Michael, or Mikey, February is a surfer with a passion for Africa, individuality and investing in the next generation. That he also happens to be the first non-white world tour surfer from South Africa is an achievement he wears lightly, as REBEKAH FUNK discovers.
At 25, Michael February leads a life that few people would call normal. The World Surf League (WSL) competitor jets around the globe searching for its best waves, shooting ad campaigns and signing sponsorship deals with international brands. Yet in Mikey – or Mfeb as he’s also affectionately called – you’ll find the most humble of young men.
Since setting off to travel the world and chase waves with his board bag in tow at age 12, Mikey has reached career heights associated with seasoned veterans. This year alone, he has qualified as the go-to injury alternative for big names like Kelly Slater and Mick Fanning, landing himself a full-time spot on the sought-after WSL Championship Tour. It’s taken seven years.
Here in South Africa, the success he’s achieved after such a long road is celebrated all the more. As the country’s first non-white world tour surfer, Mikey has come to symbolise change and progress in a sport that’s often been criticised as being too homogeneous.
“I’m proud and fortunate to be from Africa,” says Mikey. “It’s definitely different to the rest of the whole surfing community and I want to push that more.”
While embracing his unique position as a role model for youngsters – irrespective of colour – this young surfer is the first to point out that his success has come from the sacrifices made by his family, a dose of good fortune and a whole lot of hard work.
“Being the first black professional surfer from South Africa to make the tour is obviously a huge achievement. But I try not to look at it in that way. I’ve been brought up with my parents giving me all the opportunities in the world and I’ve definitely been very privileged,” he explains. “It’s influenced me to work hard and try to do the same thing for my kids one day; to give them just as much opportunity as my parents gave me; to surf and travel, and all that stuff growing up.”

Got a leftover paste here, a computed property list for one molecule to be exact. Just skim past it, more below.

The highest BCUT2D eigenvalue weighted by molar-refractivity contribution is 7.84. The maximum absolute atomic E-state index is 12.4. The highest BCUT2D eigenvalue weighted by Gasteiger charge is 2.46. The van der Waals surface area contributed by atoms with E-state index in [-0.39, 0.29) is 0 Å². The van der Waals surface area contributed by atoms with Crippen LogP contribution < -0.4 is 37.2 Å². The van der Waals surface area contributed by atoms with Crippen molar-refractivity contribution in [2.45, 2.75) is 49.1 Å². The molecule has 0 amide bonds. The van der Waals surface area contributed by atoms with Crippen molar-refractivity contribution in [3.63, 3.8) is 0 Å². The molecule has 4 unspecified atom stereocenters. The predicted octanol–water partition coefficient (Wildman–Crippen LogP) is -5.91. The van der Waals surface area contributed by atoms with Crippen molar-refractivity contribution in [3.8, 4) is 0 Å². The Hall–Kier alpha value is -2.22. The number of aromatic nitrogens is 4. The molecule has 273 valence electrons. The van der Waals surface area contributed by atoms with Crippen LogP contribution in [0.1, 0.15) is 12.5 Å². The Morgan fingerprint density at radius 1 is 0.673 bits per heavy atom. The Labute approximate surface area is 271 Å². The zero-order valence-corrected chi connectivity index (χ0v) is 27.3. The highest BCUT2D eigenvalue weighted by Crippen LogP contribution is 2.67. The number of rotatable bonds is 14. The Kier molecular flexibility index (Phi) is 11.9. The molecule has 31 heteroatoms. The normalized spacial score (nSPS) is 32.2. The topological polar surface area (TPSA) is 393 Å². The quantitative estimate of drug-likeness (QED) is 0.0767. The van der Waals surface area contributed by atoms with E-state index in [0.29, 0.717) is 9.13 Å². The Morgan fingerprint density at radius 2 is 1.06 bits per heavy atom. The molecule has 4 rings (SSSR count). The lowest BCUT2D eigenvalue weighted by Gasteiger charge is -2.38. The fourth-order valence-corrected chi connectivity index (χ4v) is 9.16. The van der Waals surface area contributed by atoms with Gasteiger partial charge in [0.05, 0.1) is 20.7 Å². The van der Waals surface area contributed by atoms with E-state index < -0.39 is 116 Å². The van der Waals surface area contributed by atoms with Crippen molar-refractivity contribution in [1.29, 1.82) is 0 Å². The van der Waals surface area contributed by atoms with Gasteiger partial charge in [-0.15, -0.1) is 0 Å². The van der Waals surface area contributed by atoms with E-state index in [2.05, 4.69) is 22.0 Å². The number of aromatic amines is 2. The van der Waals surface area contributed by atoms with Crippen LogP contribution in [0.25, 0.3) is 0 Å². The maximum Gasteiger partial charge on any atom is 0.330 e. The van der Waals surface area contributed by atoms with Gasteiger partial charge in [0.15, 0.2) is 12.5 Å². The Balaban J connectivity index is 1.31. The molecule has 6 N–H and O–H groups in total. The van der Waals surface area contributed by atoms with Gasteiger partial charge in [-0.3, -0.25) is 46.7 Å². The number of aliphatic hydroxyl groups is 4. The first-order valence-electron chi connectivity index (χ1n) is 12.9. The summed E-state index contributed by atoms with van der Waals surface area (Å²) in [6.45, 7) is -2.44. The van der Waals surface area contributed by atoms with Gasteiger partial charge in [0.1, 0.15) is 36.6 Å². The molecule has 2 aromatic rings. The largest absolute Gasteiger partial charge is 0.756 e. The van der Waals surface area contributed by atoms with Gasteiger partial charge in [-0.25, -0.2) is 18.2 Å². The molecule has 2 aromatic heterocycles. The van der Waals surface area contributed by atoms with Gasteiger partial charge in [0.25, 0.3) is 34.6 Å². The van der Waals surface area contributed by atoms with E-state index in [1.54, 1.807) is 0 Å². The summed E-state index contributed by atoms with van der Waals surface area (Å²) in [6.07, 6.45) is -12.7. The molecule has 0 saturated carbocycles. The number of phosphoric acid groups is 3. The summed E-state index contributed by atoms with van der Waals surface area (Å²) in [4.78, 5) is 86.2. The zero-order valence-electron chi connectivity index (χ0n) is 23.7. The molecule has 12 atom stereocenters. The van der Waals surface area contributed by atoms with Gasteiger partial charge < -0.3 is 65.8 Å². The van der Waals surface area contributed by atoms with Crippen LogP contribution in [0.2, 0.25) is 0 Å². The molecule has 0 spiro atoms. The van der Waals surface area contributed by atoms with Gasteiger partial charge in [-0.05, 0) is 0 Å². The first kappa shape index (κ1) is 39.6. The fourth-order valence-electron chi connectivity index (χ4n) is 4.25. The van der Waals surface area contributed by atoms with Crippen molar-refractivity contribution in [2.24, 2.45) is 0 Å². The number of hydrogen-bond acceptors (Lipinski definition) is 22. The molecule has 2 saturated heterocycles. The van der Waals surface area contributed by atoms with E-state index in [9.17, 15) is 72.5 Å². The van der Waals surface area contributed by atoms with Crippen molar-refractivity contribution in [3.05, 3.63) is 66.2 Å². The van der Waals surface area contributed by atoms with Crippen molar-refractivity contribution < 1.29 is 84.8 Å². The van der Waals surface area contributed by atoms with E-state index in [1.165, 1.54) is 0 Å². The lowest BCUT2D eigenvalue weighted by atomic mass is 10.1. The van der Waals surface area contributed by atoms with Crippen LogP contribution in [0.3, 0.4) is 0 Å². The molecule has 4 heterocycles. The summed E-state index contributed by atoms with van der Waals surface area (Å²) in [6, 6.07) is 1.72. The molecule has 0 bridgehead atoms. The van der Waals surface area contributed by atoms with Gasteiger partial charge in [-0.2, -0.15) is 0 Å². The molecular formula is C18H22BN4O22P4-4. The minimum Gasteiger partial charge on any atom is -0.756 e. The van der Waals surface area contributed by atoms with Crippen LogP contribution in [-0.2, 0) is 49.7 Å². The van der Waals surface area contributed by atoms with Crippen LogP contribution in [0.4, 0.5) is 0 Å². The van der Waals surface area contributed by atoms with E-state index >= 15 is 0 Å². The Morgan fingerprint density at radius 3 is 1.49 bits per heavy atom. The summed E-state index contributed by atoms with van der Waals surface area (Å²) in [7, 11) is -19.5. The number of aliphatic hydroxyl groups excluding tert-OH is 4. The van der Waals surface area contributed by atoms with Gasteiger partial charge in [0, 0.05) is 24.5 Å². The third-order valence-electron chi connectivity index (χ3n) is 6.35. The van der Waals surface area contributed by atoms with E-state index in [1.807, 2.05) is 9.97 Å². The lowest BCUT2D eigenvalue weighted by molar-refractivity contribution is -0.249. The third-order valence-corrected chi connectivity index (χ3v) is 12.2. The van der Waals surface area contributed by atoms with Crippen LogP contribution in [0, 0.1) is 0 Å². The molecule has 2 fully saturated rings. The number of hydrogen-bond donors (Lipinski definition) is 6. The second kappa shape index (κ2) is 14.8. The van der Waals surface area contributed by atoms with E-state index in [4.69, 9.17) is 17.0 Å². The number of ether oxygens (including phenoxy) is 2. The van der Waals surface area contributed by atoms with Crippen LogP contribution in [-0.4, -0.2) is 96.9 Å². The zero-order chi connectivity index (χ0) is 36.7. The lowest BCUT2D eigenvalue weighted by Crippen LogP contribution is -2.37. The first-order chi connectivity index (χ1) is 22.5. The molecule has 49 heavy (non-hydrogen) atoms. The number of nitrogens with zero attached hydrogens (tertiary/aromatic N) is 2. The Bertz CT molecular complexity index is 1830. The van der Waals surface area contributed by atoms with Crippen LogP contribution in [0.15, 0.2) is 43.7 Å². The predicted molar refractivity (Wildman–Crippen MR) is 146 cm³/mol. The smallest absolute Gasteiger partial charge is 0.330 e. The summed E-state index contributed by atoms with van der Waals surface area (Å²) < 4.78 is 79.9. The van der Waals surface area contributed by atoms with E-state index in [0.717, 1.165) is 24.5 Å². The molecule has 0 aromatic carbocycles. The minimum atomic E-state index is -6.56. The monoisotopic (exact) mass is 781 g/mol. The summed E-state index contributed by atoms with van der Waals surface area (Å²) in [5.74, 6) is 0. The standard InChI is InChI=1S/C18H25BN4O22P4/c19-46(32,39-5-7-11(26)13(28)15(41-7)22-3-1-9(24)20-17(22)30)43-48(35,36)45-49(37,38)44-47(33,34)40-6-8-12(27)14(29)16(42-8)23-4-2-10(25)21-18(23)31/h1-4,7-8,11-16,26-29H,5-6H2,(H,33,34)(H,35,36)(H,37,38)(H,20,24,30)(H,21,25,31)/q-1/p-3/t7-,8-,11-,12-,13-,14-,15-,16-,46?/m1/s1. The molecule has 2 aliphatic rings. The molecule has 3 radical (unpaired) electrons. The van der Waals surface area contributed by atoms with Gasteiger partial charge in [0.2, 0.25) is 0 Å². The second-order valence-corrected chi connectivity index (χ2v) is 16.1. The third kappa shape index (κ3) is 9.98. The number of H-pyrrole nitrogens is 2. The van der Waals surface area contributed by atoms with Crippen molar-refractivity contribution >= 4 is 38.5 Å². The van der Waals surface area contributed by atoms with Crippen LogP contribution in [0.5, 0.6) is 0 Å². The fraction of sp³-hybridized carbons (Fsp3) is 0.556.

But it’s not just his own children he thinks about. “Obviously, if my success means something for young kids – black, white or anyone – if they can see someone surfing who maybe looks similar to them … it’s great,” he adds. “It shows young kids who look at me that they can do it, too.”
From Grom to pro
Born in Cape Town in 1993, Mikey spent the first decade of his life in Woodstock, the son of graphic designers working for an ad agency and the middle child of three boys. “I grew up in a creative environment, which I think definitely influenced me a lot – in the way I am now and the things I like,” he says. “My parents are really hard-working. They started their own business just before I was born.”
His dad, Isaac, was obsessed with surfing and passed his passion on to his impressionable son. “He’d take me to the local surf shop on the weekends before I even started surfing and showed me all the surf movies and magazines,” recalls Mikey.
“Once I was about six or seven years old, he started taking me to the beach a lot and trying to get me to learn. I’d have been about seven when I went with a friend to a surf school and that’s when I stood up for the first time. And after that I’d be at Muizenberg Beach at least twice a week: weekends and Wednesdays after school.”